Time's latest issue is its "Time 100" in which they name the most influential people in the world, for this year anyway. Rockstar rockstars Dan and Sam Houser are in the "artists and entertainers" category.
I couldn't tell if Sam and Dan together count as one influential person, or if they took two whole spots on the list. But this is their write-up, penned by Matt Selman, the executive producer of "The Simpsons." He portrays the Housers as social commentators whose work is, for its time, as meaningful as Dickens.
But what makes the Housers' creation unparalleled is that their games have a take on American cultural history. A smart take. A take that solidifies the culture's vision of its recent past. Was it a prominent film or book or record that defined how we look back on gang-era Los Angeles? No, it was a video game that uses movies, music and writing to a greater effect. Who better summarized and satirized the drug-dealing Miami of the '80s? Or the New York City of now? The Housers are doing the work of Tom Wolfe, creating tapestries of modern times as detailed as those of Balzac or Dickens.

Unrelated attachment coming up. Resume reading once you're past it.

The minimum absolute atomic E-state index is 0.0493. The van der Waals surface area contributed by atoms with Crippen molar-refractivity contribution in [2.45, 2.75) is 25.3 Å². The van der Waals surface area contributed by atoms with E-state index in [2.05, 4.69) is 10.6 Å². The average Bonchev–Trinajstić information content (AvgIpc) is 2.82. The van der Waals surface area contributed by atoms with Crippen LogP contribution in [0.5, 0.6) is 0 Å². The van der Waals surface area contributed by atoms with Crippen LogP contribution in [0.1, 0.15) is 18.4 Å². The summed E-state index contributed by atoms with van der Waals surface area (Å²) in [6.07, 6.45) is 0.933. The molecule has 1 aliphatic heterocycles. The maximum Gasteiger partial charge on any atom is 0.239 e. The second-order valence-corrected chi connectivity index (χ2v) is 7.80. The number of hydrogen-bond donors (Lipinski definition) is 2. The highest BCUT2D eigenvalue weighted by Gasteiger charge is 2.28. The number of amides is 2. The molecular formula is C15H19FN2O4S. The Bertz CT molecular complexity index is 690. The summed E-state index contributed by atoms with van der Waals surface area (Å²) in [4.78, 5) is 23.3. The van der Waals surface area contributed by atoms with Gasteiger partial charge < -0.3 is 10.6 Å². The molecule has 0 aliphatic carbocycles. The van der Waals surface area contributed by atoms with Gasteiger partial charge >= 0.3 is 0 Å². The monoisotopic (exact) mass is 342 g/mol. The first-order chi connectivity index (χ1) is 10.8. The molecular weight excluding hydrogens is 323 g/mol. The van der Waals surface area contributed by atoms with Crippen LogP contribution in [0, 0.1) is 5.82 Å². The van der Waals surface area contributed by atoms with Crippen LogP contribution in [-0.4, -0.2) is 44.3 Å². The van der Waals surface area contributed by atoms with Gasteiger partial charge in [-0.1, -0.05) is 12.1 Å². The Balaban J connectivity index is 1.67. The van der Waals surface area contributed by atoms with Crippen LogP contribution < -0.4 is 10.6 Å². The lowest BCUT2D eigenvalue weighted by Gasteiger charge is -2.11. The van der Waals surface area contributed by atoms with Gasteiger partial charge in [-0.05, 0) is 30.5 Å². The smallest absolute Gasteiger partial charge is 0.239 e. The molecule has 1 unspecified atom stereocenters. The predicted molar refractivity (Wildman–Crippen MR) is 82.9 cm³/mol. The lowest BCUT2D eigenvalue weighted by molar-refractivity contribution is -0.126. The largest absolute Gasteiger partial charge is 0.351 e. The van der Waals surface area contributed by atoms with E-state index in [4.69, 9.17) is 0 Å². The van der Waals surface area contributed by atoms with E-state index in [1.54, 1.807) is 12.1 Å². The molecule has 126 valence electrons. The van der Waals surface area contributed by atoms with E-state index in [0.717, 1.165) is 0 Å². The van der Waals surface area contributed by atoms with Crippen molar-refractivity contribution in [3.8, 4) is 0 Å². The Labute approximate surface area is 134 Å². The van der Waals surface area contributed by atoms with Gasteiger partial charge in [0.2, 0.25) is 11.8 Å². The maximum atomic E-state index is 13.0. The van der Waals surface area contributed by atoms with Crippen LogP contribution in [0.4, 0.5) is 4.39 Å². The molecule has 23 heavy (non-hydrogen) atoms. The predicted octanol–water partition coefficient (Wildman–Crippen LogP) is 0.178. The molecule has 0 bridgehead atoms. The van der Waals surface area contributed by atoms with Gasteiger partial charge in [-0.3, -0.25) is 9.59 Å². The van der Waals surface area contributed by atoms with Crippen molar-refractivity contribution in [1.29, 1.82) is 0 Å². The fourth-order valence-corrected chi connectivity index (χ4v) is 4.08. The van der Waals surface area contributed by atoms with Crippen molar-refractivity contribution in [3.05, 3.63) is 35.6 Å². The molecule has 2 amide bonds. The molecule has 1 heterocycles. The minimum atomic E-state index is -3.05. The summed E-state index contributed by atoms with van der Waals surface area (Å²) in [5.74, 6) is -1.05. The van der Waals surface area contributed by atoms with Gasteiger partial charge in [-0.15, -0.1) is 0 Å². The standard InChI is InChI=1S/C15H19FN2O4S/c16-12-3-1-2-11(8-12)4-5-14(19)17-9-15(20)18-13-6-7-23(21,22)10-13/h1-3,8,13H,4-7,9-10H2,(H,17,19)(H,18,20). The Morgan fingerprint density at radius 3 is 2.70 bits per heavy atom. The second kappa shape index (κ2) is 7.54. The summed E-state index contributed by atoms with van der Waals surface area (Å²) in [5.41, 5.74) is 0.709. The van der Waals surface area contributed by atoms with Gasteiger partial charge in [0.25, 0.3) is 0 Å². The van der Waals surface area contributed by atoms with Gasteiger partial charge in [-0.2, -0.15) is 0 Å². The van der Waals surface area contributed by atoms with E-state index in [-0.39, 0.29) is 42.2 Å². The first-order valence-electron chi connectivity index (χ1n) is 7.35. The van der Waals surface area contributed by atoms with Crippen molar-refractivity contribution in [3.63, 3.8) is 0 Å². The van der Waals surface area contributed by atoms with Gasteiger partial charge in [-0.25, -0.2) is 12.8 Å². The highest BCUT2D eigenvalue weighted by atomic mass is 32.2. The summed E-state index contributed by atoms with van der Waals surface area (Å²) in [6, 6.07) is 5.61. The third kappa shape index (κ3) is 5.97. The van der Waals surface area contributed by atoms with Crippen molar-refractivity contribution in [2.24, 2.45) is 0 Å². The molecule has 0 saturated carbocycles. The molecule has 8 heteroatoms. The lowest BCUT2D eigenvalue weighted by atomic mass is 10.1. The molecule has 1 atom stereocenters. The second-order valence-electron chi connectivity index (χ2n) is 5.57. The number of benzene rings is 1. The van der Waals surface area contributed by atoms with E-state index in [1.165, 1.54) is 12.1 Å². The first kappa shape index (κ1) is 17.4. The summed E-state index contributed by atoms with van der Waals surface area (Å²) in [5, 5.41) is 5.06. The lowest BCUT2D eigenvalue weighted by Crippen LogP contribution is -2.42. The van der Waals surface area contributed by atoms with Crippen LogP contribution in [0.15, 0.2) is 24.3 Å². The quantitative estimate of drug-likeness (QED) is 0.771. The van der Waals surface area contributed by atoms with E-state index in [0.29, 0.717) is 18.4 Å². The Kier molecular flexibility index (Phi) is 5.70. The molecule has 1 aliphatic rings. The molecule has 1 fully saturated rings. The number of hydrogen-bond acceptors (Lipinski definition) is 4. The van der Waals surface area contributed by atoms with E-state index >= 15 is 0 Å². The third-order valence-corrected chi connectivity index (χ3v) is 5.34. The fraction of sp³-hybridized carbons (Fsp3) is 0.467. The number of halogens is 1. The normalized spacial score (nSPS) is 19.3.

Next week: Time publishes 100 letters from gamers who wonder if they're the only ones who thought Grand Theft Auto IV was overrated.
Sam and Dan Houser - The 2009 Time 100 [Time, also Time illustration. Thanks Mike M.]